Monday, May 13, 2013
Nothing Is Free.
A colleague walked to set one morning wearing a hoodie emblazoned with the name of his last show. No doubt a wrap gift from Production.
I couldn't help but laugh when I saw it.
"You worked on that?" I asked him, gesturing to the name on his sweatshirt.
"I knew a lot of people on that show. Even got called a few times to work on it, but I was always already booked on something else. I did hear a lot of horror stories from set though," I replied, with a sly smile on my face. The thought of my friend toiling on the hell that was that show was entertaining to me the same way you'd find it hilarious if a friend got hit in the balls.
"Sure, you laugh now," my colleague said with his own smirk on his face, "but I did get a pretty sweet free sweater out of it!"
I looked at his sweater and then back at him. "No.... You didn't get a free sweater. One way or another, you paid for that sweater."
He stood there for a second, confused. Then he laughed. "Yeah, I guess you're right. I fucking earned this stupid thing."
And that, he did. They worked ridiculously long hours on that show. And at locations that took a better part of a gas tank to get to. With a Production that kept changing its mind at the last minute, causing every department to perpetually scramble. All while being undermanned and paid what essentially amounts to a few dollars more than minimum wage. Those guys ended the day, every day, tired and exhausted as all hell, and often only got nine hours of turnaround before they had to do it all over again.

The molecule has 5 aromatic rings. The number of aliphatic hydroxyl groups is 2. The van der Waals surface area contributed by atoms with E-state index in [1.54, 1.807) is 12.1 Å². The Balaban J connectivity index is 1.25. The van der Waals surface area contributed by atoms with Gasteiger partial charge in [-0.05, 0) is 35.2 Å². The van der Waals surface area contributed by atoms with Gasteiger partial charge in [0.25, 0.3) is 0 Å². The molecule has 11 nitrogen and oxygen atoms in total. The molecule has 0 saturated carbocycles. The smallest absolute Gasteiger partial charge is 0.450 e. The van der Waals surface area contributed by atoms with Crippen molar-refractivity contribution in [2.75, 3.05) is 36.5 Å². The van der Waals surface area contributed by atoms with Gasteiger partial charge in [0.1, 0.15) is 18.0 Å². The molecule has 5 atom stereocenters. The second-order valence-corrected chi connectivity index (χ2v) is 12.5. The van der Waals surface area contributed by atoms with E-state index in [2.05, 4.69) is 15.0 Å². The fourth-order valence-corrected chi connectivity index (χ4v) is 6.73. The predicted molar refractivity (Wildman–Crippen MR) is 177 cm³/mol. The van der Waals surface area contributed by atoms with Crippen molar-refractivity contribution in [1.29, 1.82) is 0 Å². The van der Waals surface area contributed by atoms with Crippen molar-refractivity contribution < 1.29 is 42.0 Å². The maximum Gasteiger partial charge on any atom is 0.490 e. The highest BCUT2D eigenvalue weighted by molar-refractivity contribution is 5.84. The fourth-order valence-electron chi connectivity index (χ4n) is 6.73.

That sweater, as simple as it may be, wasn't free.
Nothing in this business is.
We may be envied by outsiders because we get "free" snacks on set all day, every day. But we also work six hours straight before we get a break. My Mom thinks I'm lucky that the company provides us lunch every day, not knowing about a California Labor Law that states "a suitable place for [eating lunch] must be designated," and "facilities must be available for securing hot food and drink or for heating food or drink." It's probably easier in terms of budget and time management for Production to just bring in a caterer if we're on location. And no one that thinks we have it made seems to remember that while they only work eight hours a day, a standard day for us is twelve.
And has anyone ever noticed that often times, the shittier the show, the better the food is? Productions have figured out long ago that we'll put up with a lot of crap as long as our taste buds are satisfied.
We may get catered meals, craft service tables and the occasional wrap gifts, but those all, in some way or another, come with a price. Nothing in this business is free.